This route will take you around one of the most representative landscapes in the Nature Reserve of La Breña: the pine groves.The itinerary, with some gentle slopes, goes from the vicinity of Vejer to the road leading to the town of Barbate. You will walk an average distance of six kilometres during approximately three hours. The excellent climatic conditions of this area allows you to enjoy this route in any season of the year.
Start your itinerary at the Hazas de Suerte park, located next to La Noria Fairground in the area of San Miguel. Go down the road just behind La Janda High School towards the road known as “Las veintidós curvas” (the twenty – two bends). Turn right on to Quebradas way and continue straight ahead. Approximately in the middle of the path, there is a viewpoint from where you will enjoy amazing views such as the old lake of La Janda and the river Barbate. After gentle ascents and descents you will arrive to the way of La Oliva. Take the first way on your right and, leaving the caves of Los Quiñones on your left, follow this path up. Continue straight ahead and go past a picnic area, “La Bodega” football pitch and the airfield. You will finally arrive to the Hazas de Suerte park, starting and finishing point of this route.
The most common birds of this area are swallows (Hirundo rustica), turtledoves (Streptopelia turtur), partridges (Alectoris rufa), goldfinches (Carduelis carduelis), black kites (Milvus migrans) and storks (Ciconia ciconia).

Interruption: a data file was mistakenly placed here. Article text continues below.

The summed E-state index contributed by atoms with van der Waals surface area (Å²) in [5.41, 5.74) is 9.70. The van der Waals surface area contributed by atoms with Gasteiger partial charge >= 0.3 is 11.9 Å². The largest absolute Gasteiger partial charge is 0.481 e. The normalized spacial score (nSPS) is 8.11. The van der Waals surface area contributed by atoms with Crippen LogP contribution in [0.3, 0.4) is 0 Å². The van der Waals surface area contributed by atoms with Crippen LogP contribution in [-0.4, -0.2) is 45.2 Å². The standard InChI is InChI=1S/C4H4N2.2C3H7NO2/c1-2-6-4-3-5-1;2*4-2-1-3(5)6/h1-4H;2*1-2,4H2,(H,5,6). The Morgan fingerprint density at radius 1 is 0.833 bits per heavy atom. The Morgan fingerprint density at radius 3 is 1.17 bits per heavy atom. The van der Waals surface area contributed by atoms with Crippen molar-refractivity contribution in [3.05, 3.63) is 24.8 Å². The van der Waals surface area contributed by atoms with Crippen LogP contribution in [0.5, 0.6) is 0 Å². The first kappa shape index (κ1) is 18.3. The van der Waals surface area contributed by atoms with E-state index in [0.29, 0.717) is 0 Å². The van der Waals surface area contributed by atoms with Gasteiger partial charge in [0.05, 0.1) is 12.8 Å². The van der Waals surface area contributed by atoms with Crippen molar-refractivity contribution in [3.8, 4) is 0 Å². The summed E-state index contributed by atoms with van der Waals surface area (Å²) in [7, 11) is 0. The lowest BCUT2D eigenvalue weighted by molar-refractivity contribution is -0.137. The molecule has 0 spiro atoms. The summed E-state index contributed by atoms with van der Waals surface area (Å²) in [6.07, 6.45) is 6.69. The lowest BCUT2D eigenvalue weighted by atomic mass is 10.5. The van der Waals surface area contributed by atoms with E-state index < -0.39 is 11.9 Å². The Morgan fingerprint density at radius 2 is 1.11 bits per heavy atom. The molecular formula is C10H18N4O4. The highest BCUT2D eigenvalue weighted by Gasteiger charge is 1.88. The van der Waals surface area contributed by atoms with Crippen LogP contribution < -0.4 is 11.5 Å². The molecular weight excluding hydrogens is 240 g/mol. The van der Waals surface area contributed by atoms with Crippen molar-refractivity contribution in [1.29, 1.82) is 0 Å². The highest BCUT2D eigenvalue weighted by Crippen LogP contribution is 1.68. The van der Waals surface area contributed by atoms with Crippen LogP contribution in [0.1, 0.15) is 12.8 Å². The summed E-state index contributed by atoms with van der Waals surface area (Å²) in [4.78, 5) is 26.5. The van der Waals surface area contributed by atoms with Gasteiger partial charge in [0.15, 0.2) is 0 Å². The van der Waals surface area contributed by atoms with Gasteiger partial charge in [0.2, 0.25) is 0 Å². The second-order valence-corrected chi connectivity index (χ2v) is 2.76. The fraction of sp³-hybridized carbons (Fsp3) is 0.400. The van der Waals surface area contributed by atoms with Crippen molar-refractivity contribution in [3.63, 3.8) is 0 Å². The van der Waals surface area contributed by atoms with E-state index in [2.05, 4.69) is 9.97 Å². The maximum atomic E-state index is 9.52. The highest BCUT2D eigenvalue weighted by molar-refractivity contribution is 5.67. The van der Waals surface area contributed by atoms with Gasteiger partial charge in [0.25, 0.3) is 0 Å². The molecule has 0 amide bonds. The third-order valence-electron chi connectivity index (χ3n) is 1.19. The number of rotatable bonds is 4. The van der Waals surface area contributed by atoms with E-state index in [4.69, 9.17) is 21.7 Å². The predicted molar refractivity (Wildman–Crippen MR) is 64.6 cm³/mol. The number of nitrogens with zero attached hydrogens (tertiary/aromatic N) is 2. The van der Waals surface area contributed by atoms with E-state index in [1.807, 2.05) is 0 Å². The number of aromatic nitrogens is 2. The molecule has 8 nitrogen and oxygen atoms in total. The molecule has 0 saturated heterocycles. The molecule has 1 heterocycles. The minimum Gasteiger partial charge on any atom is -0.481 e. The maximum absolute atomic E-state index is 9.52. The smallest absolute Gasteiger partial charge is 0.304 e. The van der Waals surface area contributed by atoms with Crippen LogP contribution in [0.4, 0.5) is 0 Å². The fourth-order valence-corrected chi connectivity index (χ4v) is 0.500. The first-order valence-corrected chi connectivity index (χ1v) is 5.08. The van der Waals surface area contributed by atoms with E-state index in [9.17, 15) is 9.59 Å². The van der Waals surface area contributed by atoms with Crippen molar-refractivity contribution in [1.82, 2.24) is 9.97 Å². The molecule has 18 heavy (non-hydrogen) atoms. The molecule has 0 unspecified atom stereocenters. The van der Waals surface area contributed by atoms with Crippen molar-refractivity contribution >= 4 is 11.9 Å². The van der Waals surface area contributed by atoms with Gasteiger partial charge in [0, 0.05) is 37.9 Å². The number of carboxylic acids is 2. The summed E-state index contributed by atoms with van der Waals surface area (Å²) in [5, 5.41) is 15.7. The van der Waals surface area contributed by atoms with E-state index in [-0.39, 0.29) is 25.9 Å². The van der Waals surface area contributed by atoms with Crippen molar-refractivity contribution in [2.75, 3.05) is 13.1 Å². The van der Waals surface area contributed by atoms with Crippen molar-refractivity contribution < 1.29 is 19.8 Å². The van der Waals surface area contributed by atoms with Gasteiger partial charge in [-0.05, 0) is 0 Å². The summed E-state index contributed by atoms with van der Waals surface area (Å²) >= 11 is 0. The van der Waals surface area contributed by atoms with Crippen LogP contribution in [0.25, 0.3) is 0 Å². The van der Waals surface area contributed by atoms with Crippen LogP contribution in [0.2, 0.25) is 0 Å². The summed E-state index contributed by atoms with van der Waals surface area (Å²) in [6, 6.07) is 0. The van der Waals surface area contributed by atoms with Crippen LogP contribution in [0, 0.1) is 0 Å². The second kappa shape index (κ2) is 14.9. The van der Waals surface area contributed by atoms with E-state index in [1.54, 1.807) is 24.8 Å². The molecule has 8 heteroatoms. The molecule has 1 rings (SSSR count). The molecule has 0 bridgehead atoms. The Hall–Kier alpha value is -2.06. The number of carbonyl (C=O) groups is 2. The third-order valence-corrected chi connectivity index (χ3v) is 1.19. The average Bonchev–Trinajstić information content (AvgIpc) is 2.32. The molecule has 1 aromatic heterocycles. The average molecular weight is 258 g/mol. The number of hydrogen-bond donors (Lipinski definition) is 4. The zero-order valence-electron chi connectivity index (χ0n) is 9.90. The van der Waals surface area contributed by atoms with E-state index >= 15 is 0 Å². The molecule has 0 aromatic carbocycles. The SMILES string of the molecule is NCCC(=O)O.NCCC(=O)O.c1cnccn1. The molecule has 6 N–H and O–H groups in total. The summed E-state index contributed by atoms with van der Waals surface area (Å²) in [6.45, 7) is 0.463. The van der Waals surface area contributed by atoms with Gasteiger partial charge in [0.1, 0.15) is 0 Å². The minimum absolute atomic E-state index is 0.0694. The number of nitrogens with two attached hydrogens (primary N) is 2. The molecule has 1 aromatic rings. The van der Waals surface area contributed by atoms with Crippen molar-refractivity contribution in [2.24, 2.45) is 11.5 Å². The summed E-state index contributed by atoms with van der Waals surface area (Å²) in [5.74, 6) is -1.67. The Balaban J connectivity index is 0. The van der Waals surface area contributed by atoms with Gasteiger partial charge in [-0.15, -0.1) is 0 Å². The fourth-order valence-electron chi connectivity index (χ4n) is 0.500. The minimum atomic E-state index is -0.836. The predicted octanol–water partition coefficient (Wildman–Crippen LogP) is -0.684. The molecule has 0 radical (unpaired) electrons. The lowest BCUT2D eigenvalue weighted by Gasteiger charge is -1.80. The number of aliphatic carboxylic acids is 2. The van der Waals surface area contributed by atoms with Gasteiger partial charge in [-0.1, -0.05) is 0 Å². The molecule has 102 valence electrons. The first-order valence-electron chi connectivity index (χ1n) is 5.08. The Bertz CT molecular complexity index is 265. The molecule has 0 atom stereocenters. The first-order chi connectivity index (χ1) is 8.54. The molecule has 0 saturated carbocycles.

During your itinerary you will mainly see pine trees and bushes, but you will also find mastic trees (Pistacia lentiscus) and aromatic plants such as rosemary and thyme (thymus ballota).
LENGTH OF THE ROUTE: 6 KM APPROX.
DIFFICULTY LEVEL: LOW
SLOPE GRADE: INTERMEDIATE-LOW
TIME: 1 HOUR
START & END: HAZAS DE SUERTE PARK
Places of interest
1. Hazas de Suerte Park
This park is located in the area of San Miguel, next to La Noria fairground. San Francisco's, San Antonio's and San José's mills, built between 1860 and 1865, are situated inside this park.
These mills are built of strong masonry walls up to 1.5 metres wide and have got two floors; the ground floor was destined to gather the flour and store all the grinding tools and the first floor was the room where the grinding process took place. The miller placed the wheat into the chute, a funnel-shaped structure which enabled the grains to move down into the two grinding stones: the movable one called solera, and the fixed called volandera.
Nowadays, San José's mill is open to the public and can be visited for free. On its inside you will be able to see a great variety of tools related to the gathering and grinding of the wheat, as well as other typical tools from the period.
From this viewpoint you can observe the old lake of La Janda and the river Barbate.
3. Caves of Los Quiñones
It owes its name to the person who lived and kept his goats there.
4. Picnic area
It is a recreation area where you can see people of all ages spending a good time.